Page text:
With the standoff between China and Vietnam at the disputed Vanguard Bank ended, it makes sense to take stock of how Hanoi's security strategy fared in countering Chinese coercion. It may be time for Vietnam to consider a careful recalibration to allow for more “struggle” and less “cooperation.”
What can Vietnam do now to make Chinese assertiveness against it less likely going forward? Although deepening the U.S.-Vietnam defense partnership in the short-term may be contributing to trouble with China, closer cooperation in the long-run could serve to deter China. Enhancing cooperation with Vietnam's other defense partners—namely Australia, Japan, and India—could help to deter Beijing as well.
President Trump's second summit with Kim Jong Un prompted voluminous commentary about whether Pyongyang might adopt the “Vietnam model” of economic reform and opening up, known as doi moi. Some version of doi moi is not impossible in North Korea, but it will likely be more difficult than it was in Vietnam and made all the more so by Kim's reluctance to risk losing absolute control.
China's last major war experience gave it virtually zero lessons to apply to future armed conflict. At some point the People's Liberation Army (PLA) will need to test its new capabilities and the training it has honed over time. There are at least three reasons why Vietnam is likely in the PLA's crosshairs.
Vietnam has sought to balance China's expanding presence in the South China Sea through diplomacy and military modernization. The Vietnam People's Army has acquired many useful weapons, but unfamiliarity with combat in the sea and air will test its evolving military doctrine.
Vietnam in March very publicly engaged in a string of activities to strengthen deterrence against China in the South China Sea. But Hanoi's push to deepen external defense ties with states that can help its cause will not necessarily translate into greater risk-taking in the region.
In reviewing Jack Walker's book about his coming of age in Vietnam, Dan Grunfeld says the story is “powerful, thoughtful and engaging. ... The hard and expensive lessons of Walker's youth led to a big-hearted life, full of wisdom and generosity that touched so many.”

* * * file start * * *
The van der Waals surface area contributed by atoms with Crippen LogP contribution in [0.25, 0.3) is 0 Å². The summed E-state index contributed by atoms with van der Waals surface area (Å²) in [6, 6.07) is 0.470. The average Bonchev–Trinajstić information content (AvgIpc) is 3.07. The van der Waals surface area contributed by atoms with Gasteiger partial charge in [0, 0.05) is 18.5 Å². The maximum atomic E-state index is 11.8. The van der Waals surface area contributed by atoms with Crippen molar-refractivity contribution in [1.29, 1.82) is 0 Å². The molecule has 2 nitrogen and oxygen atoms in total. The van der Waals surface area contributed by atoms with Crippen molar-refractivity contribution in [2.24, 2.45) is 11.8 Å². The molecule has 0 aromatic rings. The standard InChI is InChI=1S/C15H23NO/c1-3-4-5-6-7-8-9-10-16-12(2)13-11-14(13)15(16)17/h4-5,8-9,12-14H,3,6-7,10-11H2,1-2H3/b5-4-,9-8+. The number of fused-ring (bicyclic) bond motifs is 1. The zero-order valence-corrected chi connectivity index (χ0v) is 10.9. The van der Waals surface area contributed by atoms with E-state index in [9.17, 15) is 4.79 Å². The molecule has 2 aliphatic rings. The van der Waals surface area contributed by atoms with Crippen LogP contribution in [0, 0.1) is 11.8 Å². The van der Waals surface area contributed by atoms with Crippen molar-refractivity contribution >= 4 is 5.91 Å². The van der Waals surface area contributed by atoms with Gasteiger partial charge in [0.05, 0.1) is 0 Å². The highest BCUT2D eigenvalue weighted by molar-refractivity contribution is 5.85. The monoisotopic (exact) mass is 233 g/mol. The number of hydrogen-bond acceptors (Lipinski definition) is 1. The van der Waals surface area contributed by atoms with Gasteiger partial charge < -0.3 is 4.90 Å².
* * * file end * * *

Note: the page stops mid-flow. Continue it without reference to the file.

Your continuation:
In 1967, the first major documentary about the Vietnam war appeared as a CBS News Special Report featuring a film by French director Pierre Schoendoerffer. It introduced key features of the war told through the filming of an American platoon, and provided texture and background so a viewer could gain a sense of what was happening there.
China has probably tolerated Vietnam's South China Sea construction activities because it feels confident in its military position in the region. Chinese leaders might change their stance if they believe Vietnam is trying to enlist the support of the U.S. or other partners to settle bilateral disputes.
The lifting of the arms embargo needs to be understood as part of the long process of normalizing relations with a former U.S. enemy and building toward a more cooperative, economically dynamic, and strategic future-oriented relationship.
Tensions are rising in the South China Sea, where China moved a state-owned oil rig, reportedly accompanied by six warships, into disputed waters last month, triggering anti-Chinese demonstrations in Vietnam that resulted in four deaths. Beijing has denied reports indicating the presence of Chinese warships in the region, while Hanoi has threatened legal action.
The passing of Gen. Vo Nguyen Giap marks the end of an era for Vietnam — and for giants of the twentieth-century anti-colonial movement throughout the world. As commander of the Viet Minh and the Vietnam People's Army, his strategies led to successes against France and the U.S. that were regarded as among communism's finest military moments.
The Vietnam negotiations arose from a U.S. initiative, in response to domestic political imperatives and over repeated objections from the Saigon regime. By contrast, the incipient Afghan process has its roots in that society, not ours, writes James Dobbins.
Now that U.S. involvement in Iraq has begun to require fewer resources, Afghanistan is the new focus of American and European anti-war sentiment, and increasingly Obama's critics are drawing on the analogy of Vietnam, writes James Dobbins.